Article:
Press Release

AFT Poll of 800 Teachers Finds Strong Support for Common Core Standards and a Moratorium on Stakes for New Assessments Until Everything Is Aligned

For Release: 

Friday, May 3, 2013

Contact:

Marcus Mrowka
202-879-4447; 202-531-0689 (cell)
mmrowka@aft.org

AFT's Weingarten: "The last thing we need is for teachers and the public to lose confidence in something that can actually transform teaching and learning. We've got to get it right."

PALO ALTO, Calif.—Three-quarters of public school teachers surveyed support the Common Core State Standards, yet just 27 percent said their district has provided them with the tools and resources necessary to teach the standards, according to the results of a poll released by the American Federation of Teachers today.

The AFT surveyed 800 kindergarten- through 12th-grade teachers on the Common Core State Standards for math and English language arts, which 45 states and the District of Columbia have adopted. At least two states—Kentucky and New York—already have given Common Core-aligned assessments before they had fully implemented the standards.

AFT President Randi Weingarten said full implementation requires aligning the standards, curriculum, teacher training, instruction and assessments.

"The Common Core standards are crucial to preparing our children for college, career and life," Weingarten said at a news conference during the Education Writers Association's annual conference. "Because the standards are so important, we have to give teachers the necessary tools and resources to effectively teach to the new standards or they are doomed to becoming another failed education reform."

The poll results reinforce Weingarten's call on Tuesday for a moratorium on the consequences—for students, teachers and schools—of Common Core-aligned assessments for students, teachers and schools until the standards are properly implemented and field-tested. In the poll, 83 percent of teachers said they support the moratorium idea.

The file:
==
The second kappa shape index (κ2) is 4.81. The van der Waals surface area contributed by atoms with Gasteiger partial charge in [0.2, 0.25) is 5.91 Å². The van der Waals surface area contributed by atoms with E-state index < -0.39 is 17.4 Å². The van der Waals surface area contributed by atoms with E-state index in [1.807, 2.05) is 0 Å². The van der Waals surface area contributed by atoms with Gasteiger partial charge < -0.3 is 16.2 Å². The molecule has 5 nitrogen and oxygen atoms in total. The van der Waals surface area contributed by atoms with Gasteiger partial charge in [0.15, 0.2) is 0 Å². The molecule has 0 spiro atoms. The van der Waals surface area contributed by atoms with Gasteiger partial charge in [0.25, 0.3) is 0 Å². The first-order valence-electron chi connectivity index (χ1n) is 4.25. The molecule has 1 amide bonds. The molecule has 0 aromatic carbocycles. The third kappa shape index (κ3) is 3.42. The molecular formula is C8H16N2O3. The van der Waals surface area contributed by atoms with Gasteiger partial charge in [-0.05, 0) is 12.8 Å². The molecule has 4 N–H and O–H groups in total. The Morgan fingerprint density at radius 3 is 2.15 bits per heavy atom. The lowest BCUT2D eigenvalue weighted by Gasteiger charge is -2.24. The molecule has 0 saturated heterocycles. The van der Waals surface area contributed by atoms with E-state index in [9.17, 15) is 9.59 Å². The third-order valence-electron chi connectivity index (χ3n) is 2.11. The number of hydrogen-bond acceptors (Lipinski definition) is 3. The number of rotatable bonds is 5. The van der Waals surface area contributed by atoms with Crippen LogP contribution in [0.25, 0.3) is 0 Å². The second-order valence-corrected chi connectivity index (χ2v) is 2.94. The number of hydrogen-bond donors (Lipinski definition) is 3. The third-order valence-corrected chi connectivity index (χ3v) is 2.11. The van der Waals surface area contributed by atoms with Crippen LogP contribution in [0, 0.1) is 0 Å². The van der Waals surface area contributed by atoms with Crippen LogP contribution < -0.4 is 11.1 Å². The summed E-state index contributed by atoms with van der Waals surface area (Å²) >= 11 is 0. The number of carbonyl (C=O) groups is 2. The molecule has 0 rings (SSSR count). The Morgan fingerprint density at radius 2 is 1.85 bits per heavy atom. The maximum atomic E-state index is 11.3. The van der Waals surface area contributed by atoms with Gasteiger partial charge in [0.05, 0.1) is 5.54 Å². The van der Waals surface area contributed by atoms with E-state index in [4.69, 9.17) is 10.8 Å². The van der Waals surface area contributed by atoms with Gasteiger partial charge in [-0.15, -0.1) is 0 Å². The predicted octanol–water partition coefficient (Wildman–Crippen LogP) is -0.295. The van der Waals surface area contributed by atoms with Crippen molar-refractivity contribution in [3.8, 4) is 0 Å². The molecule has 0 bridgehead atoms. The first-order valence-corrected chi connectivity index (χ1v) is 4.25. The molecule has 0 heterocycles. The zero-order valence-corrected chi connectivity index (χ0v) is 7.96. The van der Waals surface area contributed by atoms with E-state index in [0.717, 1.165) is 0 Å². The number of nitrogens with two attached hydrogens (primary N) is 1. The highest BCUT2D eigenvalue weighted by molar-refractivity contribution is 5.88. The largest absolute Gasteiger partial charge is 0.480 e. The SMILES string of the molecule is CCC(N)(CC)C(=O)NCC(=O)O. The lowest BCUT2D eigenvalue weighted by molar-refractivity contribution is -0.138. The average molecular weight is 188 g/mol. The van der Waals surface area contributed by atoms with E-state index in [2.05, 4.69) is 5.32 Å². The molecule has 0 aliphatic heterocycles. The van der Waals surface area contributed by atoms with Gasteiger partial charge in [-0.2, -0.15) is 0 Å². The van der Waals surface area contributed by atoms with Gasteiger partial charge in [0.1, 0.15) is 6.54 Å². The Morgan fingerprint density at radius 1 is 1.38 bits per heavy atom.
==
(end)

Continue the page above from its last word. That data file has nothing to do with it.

"The last thing we need is for teachers and the public to lose confidence in something that can actually transform teaching and learning. We've got to get it right," she said.

The survey of 800 teachers, conducted in March 2013, found strong support for the standards, a great deal of concern about districts' inadequate work to successfully implement the standards, and overwhelming support for a moratorium on consequences until the implementation is in place.

Highlights of the poll:

  • 75 percent support the Common Core State Standards.
  • 74 percent are worried that the new assessments will begin—and students, teachers and schools will be held accountable for the results—before everyone involved understands the new standards and before instruction has been fully implemented with the standards.
  • 83 percent support a moratorium on consequences for students, teachers and schools until the standards and related assessments have been fully in use for one year.
  • 27 percent said their school district has provided them with all or most of the resources and tools they need to successfully teach the standards.
    • 78 percent of teachers in low-performing schools said they have been given just some, few or no resources.
  • 53 percent said they have received either no training or inadequate training to help prepare them to teach to the standards.
  • 57 percent said their school district is very or fairly prepared to successfully implement the standards, while 39 percent said their district is just somewhat or not prepared.
    • 76 percent said their school district has not provided enough planning time for understanding the standards and putting them into practice.
    • 58 percent said their district has not done enough to have a fully developed curricula aligned to standard available to teachers.
    • 53 percent said there has been inadequate professional development and training in the standards.
    • 54 percent said their district has not done enough to have assessments aligned to the standards.
    • And half, or 51 percent, said there have not been enough opportunities for teachers to practice with students to ensure they are learning key concepts and principles.
  • Just a third, or 33 percent, are very or fairly satisfied with the amount of teacher input in developing their district's plans for the Common Core standards.

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The AFT represents 1.6 million pre-K through 12th-grade teachers; paraprofessionals and other school-related personnel; higher education faculty and professional staff; federal, state and local government employees; nurses and healthcare workers; and early childhood educators.